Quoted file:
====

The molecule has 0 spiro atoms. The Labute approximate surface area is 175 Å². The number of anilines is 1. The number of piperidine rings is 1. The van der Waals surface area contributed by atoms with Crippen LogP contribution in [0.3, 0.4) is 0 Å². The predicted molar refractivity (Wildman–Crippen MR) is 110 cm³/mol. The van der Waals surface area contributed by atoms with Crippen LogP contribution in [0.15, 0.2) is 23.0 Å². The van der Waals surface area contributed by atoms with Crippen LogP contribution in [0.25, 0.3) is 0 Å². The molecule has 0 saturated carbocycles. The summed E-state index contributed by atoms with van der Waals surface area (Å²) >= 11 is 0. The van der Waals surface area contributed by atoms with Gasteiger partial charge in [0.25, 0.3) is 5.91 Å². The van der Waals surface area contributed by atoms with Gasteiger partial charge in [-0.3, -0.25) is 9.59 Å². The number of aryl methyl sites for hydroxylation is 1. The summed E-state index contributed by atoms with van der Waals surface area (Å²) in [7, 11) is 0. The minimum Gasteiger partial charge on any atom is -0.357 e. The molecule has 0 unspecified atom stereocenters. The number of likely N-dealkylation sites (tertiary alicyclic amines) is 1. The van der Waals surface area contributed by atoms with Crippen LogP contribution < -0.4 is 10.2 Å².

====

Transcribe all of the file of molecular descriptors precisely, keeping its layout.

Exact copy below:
The molecule has 0 spiro atoms. The Labute approximate surface area is 175 Å². The number of anilines is 1. The number of piperidine rings is 1. The van der Waals surface area contributed by atoms with Crippen LogP contribution in [0.3, 0.4) is 0 Å². The predicted molar refractivity (Wildman–Crippen MR) is 110 cm³/mol. The van der Waals surface area contributed by atoms with Crippen LogP contribution in [0.15, 0.2) is 23.0 Å². The van der Waals surface area contributed by atoms with Crippen LogP contribution in [0.25, 0.3) is 0 Å². The molecule has 0 saturated carbocycles. The summed E-state index contributed by atoms with van der Waals surface area (Å²) >= 11 is 0. The van der Waals surface area contributed by atoms with Gasteiger partial charge in [0.25, 0.3) is 5.91 Å². The van der Waals surface area contributed by atoms with Gasteiger partial charge in [-0.3, -0.25) is 9.59 Å². The number of aryl methyl sites for hydroxylation is 1. The summed E-state index contributed by atoms with van der Waals surface area (Å²) in [7, 11) is 0. The minimum Gasteiger partial charge on any atom is -0.357 e. The molecule has 0 unspecified atom stereocenters. The number of likely N-dealkylation sites (tertiary alicyclic amines) is 1. The van der Waals surface area contributed by atoms with Crippen LogP contribution < -0.4 is 10.2 Å².